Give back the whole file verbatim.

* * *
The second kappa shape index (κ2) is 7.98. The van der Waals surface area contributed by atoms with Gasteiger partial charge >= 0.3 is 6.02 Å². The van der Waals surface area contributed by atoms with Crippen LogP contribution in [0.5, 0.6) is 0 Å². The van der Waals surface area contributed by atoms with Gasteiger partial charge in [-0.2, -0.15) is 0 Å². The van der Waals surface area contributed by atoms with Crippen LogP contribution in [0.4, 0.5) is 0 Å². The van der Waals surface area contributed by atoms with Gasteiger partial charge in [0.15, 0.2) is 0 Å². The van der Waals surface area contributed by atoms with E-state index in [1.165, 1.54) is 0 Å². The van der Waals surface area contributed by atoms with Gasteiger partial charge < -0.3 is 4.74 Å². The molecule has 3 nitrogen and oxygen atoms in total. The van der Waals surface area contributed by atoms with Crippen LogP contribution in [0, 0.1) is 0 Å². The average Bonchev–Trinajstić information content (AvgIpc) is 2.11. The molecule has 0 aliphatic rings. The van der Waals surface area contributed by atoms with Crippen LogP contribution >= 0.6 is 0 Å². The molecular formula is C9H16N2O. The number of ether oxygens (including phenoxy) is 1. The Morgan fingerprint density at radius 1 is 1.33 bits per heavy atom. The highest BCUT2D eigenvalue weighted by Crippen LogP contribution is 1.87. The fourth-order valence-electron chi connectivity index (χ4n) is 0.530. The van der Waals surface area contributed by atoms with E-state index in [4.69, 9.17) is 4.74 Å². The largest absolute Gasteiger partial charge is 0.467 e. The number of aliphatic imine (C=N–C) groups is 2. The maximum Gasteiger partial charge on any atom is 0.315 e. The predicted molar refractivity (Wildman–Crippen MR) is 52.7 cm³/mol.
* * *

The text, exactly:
The second kappa shape index (κ2) is 7.98. The van der Waals surface area contributed by atoms with Gasteiger partial charge >= 0.3 is 6.02 Å². The van der Waals surface area contributed by atoms with Crippen LogP contribution in [0.5, 0.6) is 0 Å². The van der Waals surface area contributed by atoms with Gasteiger partial charge in [-0.2, -0.15) is 0 Å². The van der Waals surface area contributed by atoms with Crippen LogP contribution in [0.4, 0.5) is 0 Å². The van der Waals surface area contributed by atoms with Gasteiger partial charge in [0.15, 0.2) is 0 Å². The van der Waals surface area contributed by atoms with E-state index in [1.165, 1.54) is 0 Å². The van der Waals surface area contributed by atoms with Gasteiger partial charge < -0.3 is 4.74 Å². The molecule has 3 nitrogen and oxygen atoms in total. The van der Waals surface area contributed by atoms with Crippen LogP contribution in [0, 0.1) is 0 Å². The average Bonchev–Trinajstić information content (AvgIpc) is 2.11. The molecule has 0 aliphatic rings. The van der Waals surface area contributed by atoms with Crippen LogP contribution >= 0.6 is 0 Å². The molecular formula is C9H16N2O. The number of ether oxygens (including phenoxy) is 1. The Morgan fingerprint density at radius 1 is 1.33 bits per heavy atom. The highest BCUT2D eigenvalue weighted by Crippen LogP contribution is 1.87. The fourth-order valence-electron chi connectivity index (χ4n) is 0.530. The van der Waals surface area contributed by atoms with E-state index in [4.69, 9.17) is 4.74 Å². The largest absolute Gasteiger partial charge is 0.467 e. The number of aliphatic imine (C=N–C) groups is 2. The maximum Gasteiger partial charge on any atom is 0.315 e. The predicted molar refractivity (Wildman–Crippen MR) is 52.7 cm³/mol.